Blackpaint 348 – Hopping Through the Market and Swinging in the Trees

Chelsea Degree Show

The “plaques” of paint I enthused about in the last blog were made by Clare Travers.

Other Chelsea works I liked:

Jonathan Slaughter – droopy, wilting, tubular sculpture, called, I believe, “Pay for the Printer”, a title borrowed from a Philip K Dick story.  In this tale, human societies have become dependent on friendly aliens known as “printers”, who can reproduce goods and chattels that are described to them; then they get ill and start dying and their powers wane; the replications become ever poorer and fall to pieces or melt back into shapeless matter – time for humanity to shape up and get the tools out again. 

Minji Kim – fragile sculptures of joined rectangles and cubes, formed from thin sticks glued to each other (they don’t appear to interlink like Escher, but are rather glued together), hanging horizontally in front of a dark background.

Anne – Marie Kennedy – paintings of dark grey blocks, cut and slightly shifted by thick slices of white.  Painterly roughness, of course; I have to have some texture.

Don Gumbrell – big, cartoonish paintings with a slight George Condo feel; modern German Expressionist colours.  Like the colour and surface, not so much the image.

Tess Faria – videos, which I normally pass by en route to paintings; she’s plastering a whitewashed wall with black mud; she’s sitting in a big white box in the road; and in the last one, she’s hopping on one leg through a market (could be Deptford?)  – hopping and shopping, in fact.  One or two passers-by look back briefly.  Don’t know why, it sounds trivial and old hat, but it made me watch until she’d finished plastering the wall in one video and hopped out of the market in another, and cheered me up.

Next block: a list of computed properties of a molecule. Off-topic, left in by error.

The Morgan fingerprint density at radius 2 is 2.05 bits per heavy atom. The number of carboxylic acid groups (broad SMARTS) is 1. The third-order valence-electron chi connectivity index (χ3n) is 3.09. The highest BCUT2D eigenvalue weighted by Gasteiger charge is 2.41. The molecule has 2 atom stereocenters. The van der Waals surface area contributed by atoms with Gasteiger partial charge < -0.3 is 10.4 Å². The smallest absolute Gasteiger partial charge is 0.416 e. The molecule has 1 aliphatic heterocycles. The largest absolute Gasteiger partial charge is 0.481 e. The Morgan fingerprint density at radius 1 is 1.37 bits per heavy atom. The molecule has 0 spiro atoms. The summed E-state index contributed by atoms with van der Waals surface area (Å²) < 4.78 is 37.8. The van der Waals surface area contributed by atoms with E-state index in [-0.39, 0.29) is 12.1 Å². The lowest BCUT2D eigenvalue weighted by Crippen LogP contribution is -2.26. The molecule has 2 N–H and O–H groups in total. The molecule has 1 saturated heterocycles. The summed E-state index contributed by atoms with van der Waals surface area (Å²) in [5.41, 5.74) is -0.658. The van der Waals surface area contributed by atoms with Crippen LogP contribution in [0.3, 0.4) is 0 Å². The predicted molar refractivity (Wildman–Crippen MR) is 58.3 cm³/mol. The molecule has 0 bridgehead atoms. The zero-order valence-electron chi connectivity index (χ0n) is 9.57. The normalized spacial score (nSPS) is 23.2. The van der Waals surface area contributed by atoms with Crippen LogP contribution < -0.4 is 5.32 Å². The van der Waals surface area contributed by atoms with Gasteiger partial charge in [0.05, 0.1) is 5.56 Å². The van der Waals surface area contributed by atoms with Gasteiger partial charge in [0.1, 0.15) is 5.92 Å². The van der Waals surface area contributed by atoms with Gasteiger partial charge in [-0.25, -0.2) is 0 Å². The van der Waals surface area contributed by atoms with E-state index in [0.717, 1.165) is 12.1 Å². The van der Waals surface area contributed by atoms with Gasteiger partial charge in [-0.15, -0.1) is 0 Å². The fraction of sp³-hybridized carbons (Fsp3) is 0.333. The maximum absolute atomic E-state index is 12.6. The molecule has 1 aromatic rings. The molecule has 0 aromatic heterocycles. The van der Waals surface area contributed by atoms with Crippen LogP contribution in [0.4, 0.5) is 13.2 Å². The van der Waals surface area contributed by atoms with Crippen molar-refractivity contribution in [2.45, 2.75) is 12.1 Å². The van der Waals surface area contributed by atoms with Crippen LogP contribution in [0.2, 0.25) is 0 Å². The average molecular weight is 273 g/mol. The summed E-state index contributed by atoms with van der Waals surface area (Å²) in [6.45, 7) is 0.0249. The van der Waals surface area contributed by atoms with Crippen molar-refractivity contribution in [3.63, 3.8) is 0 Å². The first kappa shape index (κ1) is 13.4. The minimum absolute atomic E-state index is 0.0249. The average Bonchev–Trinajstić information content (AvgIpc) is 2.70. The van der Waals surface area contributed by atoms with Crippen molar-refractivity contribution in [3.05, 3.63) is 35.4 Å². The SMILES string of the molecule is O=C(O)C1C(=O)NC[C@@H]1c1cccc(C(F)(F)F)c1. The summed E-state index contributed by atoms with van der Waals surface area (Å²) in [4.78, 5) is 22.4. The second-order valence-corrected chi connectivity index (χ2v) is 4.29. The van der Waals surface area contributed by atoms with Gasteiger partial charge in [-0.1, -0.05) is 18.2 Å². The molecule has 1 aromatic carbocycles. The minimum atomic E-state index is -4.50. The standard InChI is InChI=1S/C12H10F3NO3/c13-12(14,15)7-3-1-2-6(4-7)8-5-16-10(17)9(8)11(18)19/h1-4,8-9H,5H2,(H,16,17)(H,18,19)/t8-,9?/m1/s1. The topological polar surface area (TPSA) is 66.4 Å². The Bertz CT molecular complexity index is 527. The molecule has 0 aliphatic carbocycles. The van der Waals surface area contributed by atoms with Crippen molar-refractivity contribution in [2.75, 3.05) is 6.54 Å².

Anon – In the same room as Tess, a number of items of furniture, TV, wardrobe etc, beautifully made from chipboard.  Videos, too, but I liked the furniture.  Forgot the name and the work wasn’t in the catalogue.

Selma Dahhouki – more video; she’s swinging on a rope on a tree in the woods, she’s attempting unsuccessfully to slide up another tree trunk, she’s diving into the green waters of a river or lake.  And yes, she’s naked, as you would be, doing these “back to nature” type activities.  Fortunately, the task I have set myself is merely to describe, not to interpret – so I can enjoy the simple pleasures of just looking at art.

Also liked Joanna Stamford’s battered, torn, bronze arm bracelets and lumpy plaster chairs; Tommy Ramsay’s oils of brick walls and columns on grey/brown backgrounds; and Susan Collyer’s Richter-ish blur pictures – particularly the grey “plate” with the orange squares (since I’m looking at this in the catalogue, can’t make out whether it’s a painting or photograph).

Generally, lots more painting in Chelsea show now, mostly retro like my own stuff.  Lot of interesting abstract stuff on walls of TV programme sets too – Mad Men of course, but also Neighbours – don’t watch it myself, mind you – but so I’m told.  And even some advert, there’s a couple of good abstracts, not in some Bauhaus kitchen with beautiful people either.  Can’t remember the product, though.

David Bomberg  

The Sarah Rose collection of Bomberg and the Borough painters is open now at South Bank Uni in Borough High Street; fabulous, interesting painter, famously “uncompromising” (difficult personality).  I’m off there at earliest opportunity – see collection online at



Tags: , , , , , , , , , , , , ,

Leave a Reply

Fill in your details below or click an icon to log in: Logo

You are commenting using your account. Log Out /  Change )

Twitter picture

You are commenting using your Twitter account. Log Out /  Change )

Facebook photo

You are commenting using your Facebook account. Log Out /  Change )

Connecting to %s

%d bloggers like this: